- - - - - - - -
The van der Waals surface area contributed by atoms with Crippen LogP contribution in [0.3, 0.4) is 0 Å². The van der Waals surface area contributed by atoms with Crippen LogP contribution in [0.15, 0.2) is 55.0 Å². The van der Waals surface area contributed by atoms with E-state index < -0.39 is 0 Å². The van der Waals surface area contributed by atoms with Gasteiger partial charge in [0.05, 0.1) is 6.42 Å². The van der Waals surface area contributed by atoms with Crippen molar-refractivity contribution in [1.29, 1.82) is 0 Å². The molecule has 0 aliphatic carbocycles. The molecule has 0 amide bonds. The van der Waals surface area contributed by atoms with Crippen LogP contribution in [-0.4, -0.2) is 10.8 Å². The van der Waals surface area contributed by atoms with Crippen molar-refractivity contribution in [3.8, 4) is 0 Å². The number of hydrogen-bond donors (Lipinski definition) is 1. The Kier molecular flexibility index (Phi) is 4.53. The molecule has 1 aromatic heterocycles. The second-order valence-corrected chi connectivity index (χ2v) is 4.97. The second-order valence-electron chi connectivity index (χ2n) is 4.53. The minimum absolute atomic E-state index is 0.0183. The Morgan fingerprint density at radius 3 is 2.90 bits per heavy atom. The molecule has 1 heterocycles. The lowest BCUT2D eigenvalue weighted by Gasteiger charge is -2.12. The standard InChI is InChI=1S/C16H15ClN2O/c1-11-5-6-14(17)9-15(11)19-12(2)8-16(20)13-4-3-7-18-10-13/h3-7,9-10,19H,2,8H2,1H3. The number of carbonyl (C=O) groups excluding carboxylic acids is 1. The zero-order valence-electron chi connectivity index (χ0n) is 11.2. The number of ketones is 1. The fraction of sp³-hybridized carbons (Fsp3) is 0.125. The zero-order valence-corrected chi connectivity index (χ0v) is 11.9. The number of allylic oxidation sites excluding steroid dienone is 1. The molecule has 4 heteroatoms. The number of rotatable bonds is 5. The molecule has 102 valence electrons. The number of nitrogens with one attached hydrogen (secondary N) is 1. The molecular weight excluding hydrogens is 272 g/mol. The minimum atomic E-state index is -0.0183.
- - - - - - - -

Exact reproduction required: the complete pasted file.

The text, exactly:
The van der Waals surface area contributed by atoms with Crippen LogP contribution in [0.3, 0.4) is 0 Å². The van der Waals surface area contributed by atoms with Crippen LogP contribution in [0.15, 0.2) is 55.0 Å². The van der Waals surface area contributed by atoms with E-state index < -0.39 is 0 Å². The van der Waals surface area contributed by atoms with Gasteiger partial charge in [0.05, 0.1) is 6.42 Å². The van der Waals surface area contributed by atoms with Crippen molar-refractivity contribution in [1.29, 1.82) is 0 Å². The molecule has 0 aliphatic carbocycles. The molecule has 0 amide bonds. The van der Waals surface area contributed by atoms with Crippen LogP contribution in [-0.4, -0.2) is 10.8 Å². The van der Waals surface area contributed by atoms with Crippen molar-refractivity contribution in [3.8, 4) is 0 Å². The number of hydrogen-bond donors (Lipinski definition) is 1. The Kier molecular flexibility index (Phi) is 4.53. The molecule has 1 aromatic heterocycles. The second-order valence-corrected chi connectivity index (χ2v) is 4.97. The second-order valence-electron chi connectivity index (χ2n) is 4.53. The minimum absolute atomic E-state index is 0.0183. The Morgan fingerprint density at radius 3 is 2.90 bits per heavy atom. The molecule has 1 heterocycles. The lowest BCUT2D eigenvalue weighted by Gasteiger charge is -2.12. The standard InChI is InChI=1S/C16H15ClN2O/c1-11-5-6-14(17)9-15(11)19-12(2)8-16(20)13-4-3-7-18-10-13/h3-7,9-10,19H,2,8H2,1H3. The number of carbonyl (C=O) groups excluding carboxylic acids is 1. The zero-order valence-electron chi connectivity index (χ0n) is 11.2. The number of ketones is 1. The fraction of sp³-hybridized carbons (Fsp3) is 0.125. The zero-order valence-corrected chi connectivity index (χ0v) is 11.9. The number of allylic oxidation sites excluding steroid dienone is 1. The molecule has 4 heteroatoms. The number of rotatable bonds is 5. The molecule has 102 valence electrons. The number of nitrogens with one attached hydrogen (secondary N) is 1. The molecular weight excluding hydrogens is 272 g/mol. The minimum atomic E-state index is -0.0183.